as their objects of worship the Buddhas ashes, a painting
of Shakyamuni Buddha and five sutras.
was customary in their rituals performed in the imperial presence,
the Taoists brought in the scriptures of their school, as
well as the Three Records, the Five Canons, and the writings
of the Two Sages and the Three Kings, piled some of them with
firewood and set them afire. In similar rites in the past
these books had always withstood the flames, but this time
they were reduced to ashes. Others, which were placed in water,
had previously floated on the surface but now sank to the
bottom. The Taoists called out for demons to appear but to
no avail. They all felt unbearably humiliated, and among them,
Chu Shan-hsin, Fei Shu-tsai and others died, consumed
with shame. When the two Indian sages preached the Law, the
Buddhas ashes ascended to heaven and there radiated
a light so brilliant that it eclipsed the sun. The Buddha
in the painting emitted rays of light from the middle of his
forehead. More than six hundred Taoists, including Lu Hui-tung,
finally capitulated and entered the Buddhist priesthood. Within
thirty days of this confrontation ten temples were constructed.
Shakyamuni Buddha is perfectly just in the administering of
reward and punishment. Because, as I mentioned earlier, the
three emperors and the two subjects became enemies of Shakyamuni
Buddha, they lost their lives and fell into the evil paths
in their next existence.
own age is not unlike theirs. The Taoists Chu and Fei
of China and Moriya in Japan, by relying on the major and
minor deities of their respective countries, became enemies
of Shakyamuni Buddha. But since these gods themselves follow
the Buddha, those believers were all brought to ruin. These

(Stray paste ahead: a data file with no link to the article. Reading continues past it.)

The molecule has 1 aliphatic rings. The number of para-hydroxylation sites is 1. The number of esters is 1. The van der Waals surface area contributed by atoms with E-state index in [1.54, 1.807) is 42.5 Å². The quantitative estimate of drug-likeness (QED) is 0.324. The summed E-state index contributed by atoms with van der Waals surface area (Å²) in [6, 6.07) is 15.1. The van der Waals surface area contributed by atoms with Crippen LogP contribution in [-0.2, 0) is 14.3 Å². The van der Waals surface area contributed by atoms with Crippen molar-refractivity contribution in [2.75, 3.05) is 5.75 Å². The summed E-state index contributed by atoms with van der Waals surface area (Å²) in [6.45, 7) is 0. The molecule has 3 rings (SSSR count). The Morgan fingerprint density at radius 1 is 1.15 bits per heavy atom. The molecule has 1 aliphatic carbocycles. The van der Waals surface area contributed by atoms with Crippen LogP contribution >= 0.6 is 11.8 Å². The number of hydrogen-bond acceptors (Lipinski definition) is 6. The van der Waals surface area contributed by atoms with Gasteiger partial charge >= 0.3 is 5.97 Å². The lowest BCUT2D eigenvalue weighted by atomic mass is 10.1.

present times are exactly like theirs. The deities of their
respective countries, became enemies of Shakyamuni Buddha.
But since these gods themselves follow the Buddha, those believers
were all brought to ruin. These present times are exactly
like theirs. The image I mentioned earlier which came from
Paekche is that of Shakyamuni Buddha. Nevertheless, [priests
of the other sects] have deceived the Japanese people by calling
it Amida Buddha. In other words, they have replaced Shakyamuni
with another Buddha. There is a difference between the Taoists
and Moriya on the one hand and our contemporary priests on
the other in that the former preferred gods to a Buddha while
the latter have replaced one Buddha with another.
there is anyone among my followers who is weak in faith and
goes against what I, Nichiren, say, he will meet the same
fate as did the Soga family. I will tell you the reason. It
was due to the efforts of father and son, Soga no Sukune and
Umako, that Buddhism came to be established in Japan. They
could have held the same position as Bonten and Taishaku at
the time of Shakyamuni Buddhas appearance in this world.
Because they had brought Mononobe no Okoshi and his son Moriya
to ruin, they became the only influential clan in the country.
They rose in rank, controlled the nation, and their family
enjoyed high prosperity. But Umako therefore grew so arrogant
that he had Emperor Sushun assassinated and many princes killed.
Moreover, his grandson, Iruka, had his retainers put to death